Nothing induces more incoherent reactions than science. People applauded when Apollo 11 landed the first humans on the Moon. We heave a sigh of relief when cure for a life-threatening disease is identified. More and more people are getting flu shots and adopting scientifically proven diets to stay healthy. And yet, science is increasingly failing to influence public policy. Facts, statistics and data appear insufficient to change highly politicized minds, according to Chris Mooney, author of “Unscientific America: How Scientific Illiteracy Threatens our Future”.

I’ve been reading Eric Kandel’s “In Search of Memory: The Emergence of a New Science of Mind”. Kandel, who had studied psychoanalysis, wanted to understand how memory works. His mentor, Harry Grundfest, said, “If you want to understand the brain you’re going to have to take a reductionist approach, one cell at a time.” Kandel spent decades forming hypotheses and designing experiments that would give predicable results if the hypothesis were true. He wisely selected a very simple animal, Aplysia, a sea slug with very large nerve cells for the reductionist approach. Kandel was the recipient of the Nobel Prize in Physiology or Medicine in 2000 for his research on the physiological basis of memory storage in neurons.

Reading through the book, I was amazed by Kandel’s logical thinking and his love and dedication towards his work. A less curious mind might say, “Well, it is what it is.” But scientists like Kendal are not satisfied until they understand how and why it is so. For example, we all accept that one plus one equals to two. But it takes an unusual mind to prove this simplest equation.

When it comes to neuroscience, most of us freely accept the fruits of experimental scientific research as they apply to other parts of the body. Yet the idea that human mind and spirituality originate in a physical organ, the brain, is new and startling for some people. They find it hard to believe that the brain is an information-processing computational organ made marvelously powerful not by its mystery, by its complexity – by the enormous number, variety and interactions of its nerve cells**.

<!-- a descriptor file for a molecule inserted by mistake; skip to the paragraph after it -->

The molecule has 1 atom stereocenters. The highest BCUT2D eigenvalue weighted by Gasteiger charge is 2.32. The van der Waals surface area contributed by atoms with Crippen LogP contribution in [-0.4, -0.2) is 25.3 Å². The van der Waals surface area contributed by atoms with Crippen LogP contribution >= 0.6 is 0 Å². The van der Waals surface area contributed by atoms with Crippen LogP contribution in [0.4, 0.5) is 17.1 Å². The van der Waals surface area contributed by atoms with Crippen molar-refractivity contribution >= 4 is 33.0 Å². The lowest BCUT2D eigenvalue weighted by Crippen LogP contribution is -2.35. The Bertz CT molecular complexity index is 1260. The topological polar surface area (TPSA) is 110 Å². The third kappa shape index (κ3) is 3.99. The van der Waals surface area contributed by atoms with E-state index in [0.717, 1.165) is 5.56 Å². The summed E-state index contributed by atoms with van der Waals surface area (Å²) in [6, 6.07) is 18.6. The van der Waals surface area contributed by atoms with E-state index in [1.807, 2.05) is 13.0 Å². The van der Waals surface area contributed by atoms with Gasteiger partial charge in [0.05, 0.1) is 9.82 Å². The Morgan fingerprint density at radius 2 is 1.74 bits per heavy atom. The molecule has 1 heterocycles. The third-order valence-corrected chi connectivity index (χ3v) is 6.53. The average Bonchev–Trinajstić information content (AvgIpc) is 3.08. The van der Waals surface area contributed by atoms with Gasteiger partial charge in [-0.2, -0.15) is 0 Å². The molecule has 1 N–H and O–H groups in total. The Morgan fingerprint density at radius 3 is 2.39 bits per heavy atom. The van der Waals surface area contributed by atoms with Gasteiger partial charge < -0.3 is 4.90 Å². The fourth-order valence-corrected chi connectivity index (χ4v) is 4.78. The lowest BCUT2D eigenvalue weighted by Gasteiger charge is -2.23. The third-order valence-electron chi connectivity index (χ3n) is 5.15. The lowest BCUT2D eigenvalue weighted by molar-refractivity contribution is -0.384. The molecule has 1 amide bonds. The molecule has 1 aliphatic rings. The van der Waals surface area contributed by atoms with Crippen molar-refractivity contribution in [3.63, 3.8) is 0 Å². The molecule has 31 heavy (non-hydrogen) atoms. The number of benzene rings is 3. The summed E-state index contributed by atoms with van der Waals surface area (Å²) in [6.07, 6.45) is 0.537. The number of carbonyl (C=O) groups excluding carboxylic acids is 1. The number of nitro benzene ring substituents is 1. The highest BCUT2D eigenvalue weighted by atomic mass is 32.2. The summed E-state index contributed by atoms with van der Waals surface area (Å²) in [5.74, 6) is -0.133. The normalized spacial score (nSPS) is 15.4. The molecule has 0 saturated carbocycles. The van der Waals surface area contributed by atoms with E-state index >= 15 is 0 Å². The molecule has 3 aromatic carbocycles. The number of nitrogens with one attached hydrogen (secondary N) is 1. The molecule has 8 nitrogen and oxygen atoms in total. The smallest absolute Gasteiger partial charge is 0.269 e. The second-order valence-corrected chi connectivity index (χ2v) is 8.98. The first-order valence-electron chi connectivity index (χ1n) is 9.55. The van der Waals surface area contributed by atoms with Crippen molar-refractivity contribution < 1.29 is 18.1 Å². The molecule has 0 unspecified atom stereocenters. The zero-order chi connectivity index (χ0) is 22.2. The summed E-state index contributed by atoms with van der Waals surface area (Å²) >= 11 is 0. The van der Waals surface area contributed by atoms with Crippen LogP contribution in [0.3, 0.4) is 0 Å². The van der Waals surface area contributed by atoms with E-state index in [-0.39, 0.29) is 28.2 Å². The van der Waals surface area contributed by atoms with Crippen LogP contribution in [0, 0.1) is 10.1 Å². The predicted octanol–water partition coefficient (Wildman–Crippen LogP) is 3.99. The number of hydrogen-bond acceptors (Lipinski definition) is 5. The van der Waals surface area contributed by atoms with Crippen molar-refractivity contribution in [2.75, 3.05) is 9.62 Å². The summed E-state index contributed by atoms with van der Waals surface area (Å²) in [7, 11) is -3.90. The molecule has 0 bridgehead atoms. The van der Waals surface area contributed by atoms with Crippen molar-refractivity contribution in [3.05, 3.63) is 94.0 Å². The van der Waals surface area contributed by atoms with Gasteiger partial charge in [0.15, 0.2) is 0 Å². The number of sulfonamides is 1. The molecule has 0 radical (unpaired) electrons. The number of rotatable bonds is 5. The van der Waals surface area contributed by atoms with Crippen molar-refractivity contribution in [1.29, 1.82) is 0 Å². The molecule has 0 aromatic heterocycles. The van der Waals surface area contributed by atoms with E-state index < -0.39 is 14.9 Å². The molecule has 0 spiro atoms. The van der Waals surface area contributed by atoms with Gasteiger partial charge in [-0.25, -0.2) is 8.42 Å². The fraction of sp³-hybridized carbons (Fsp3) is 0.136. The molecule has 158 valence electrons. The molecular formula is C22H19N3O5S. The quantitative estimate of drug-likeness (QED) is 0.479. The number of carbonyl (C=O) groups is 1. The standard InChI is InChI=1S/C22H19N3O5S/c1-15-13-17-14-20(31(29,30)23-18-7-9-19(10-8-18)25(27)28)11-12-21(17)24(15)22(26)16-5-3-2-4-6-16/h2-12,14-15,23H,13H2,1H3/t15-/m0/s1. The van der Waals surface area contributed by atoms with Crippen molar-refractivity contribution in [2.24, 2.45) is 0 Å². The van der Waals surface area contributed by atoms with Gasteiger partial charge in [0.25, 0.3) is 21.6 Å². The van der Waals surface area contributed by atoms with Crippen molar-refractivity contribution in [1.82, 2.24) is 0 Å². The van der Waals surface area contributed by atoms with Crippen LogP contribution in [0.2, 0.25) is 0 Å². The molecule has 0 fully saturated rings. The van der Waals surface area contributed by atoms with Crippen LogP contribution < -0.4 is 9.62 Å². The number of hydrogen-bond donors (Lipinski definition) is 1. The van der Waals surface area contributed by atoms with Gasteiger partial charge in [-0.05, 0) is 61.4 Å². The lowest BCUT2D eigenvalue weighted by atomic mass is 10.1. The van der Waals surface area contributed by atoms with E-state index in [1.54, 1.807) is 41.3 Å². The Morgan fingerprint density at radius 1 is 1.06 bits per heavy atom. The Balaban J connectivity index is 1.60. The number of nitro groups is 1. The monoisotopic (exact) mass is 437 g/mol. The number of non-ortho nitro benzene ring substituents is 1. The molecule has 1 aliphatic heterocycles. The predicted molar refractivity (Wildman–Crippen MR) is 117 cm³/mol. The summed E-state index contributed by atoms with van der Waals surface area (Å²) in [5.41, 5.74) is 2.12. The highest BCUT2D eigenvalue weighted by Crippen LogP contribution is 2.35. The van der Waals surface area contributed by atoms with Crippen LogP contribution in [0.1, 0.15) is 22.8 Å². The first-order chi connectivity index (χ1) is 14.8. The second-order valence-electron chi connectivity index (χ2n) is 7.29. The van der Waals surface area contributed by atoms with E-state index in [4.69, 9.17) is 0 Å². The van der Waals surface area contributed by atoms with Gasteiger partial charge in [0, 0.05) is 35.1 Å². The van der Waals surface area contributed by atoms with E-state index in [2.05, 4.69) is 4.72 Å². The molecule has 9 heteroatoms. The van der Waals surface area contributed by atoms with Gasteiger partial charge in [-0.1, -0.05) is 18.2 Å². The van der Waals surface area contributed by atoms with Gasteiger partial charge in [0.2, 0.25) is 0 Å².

“Scientific consensus” is often used as a convenient button-phrase to attack scientists by proclaiming that they aren’t objective, voting on what is true, or meekly accepting a single paradigm in any field, or even persecuting any who question or disagree with the standard theory.

Although there have been cases where it happened, scientists in fact are the most competitive and creative our species ever produced. They go at each other like fierce predators, constantly sniffing for the slightest weakness. Science is not a company, or a country, or even an idea. It’s a process. Where “consensus” applies in science is not in the determination of absolute, unassailable truth, but in rank-ordering models of the world. These models compete and destroy each other, a process in which “truth” retains fuzzy boundaries, even while it continually grows. No scientist expects the current model or paradigm in his or her field to last forever… or even beyond the next conference. Ninety-five percent of the time, the next model will be an iteration of the current one…though sometimes the iteration is a big one, as Einsteinian gravity added whole layers to Newton’s mechanistic models, without removing a scintilla of their earlier and ongoing usefulness*.

Science denial has grave consequences. The MMR vaccine controversy centered around the 1998 publication of a fraudulent research paper in the medical journal The Lancet that lent support to the subsequently discredited theory that colitis and autism spectrum disorders could be caused by the combined measles, mumps and rubella (MMR) vaccine. Some people choose to ignore the scientific evidence and cling to their own facts and therefore refuse to have their children vaccinated. Approximately 158,000 people died from measles in 2011 – mostly children under the age of five. As the rate of vaccinations goes down, some of these diseases are coming back.

The current science breakthroughs include a vaccine for Dengue fever that effects over 200 million people every year in the developing countries, a Breathalyzer that detects lung cancer, a jellyfish named Turritopsis dohrnii that may unlock the secret of immortality, and gene therapy.

Knowing doesn’t take away the wonder of life but rather makes it more wondrous. Science isn’t the god-level truth and yet it brings us closer to the truth.

*Unscientific America – Denying Sicence At Our Peril by David Brin
** In Search of Memory by Eric Kandel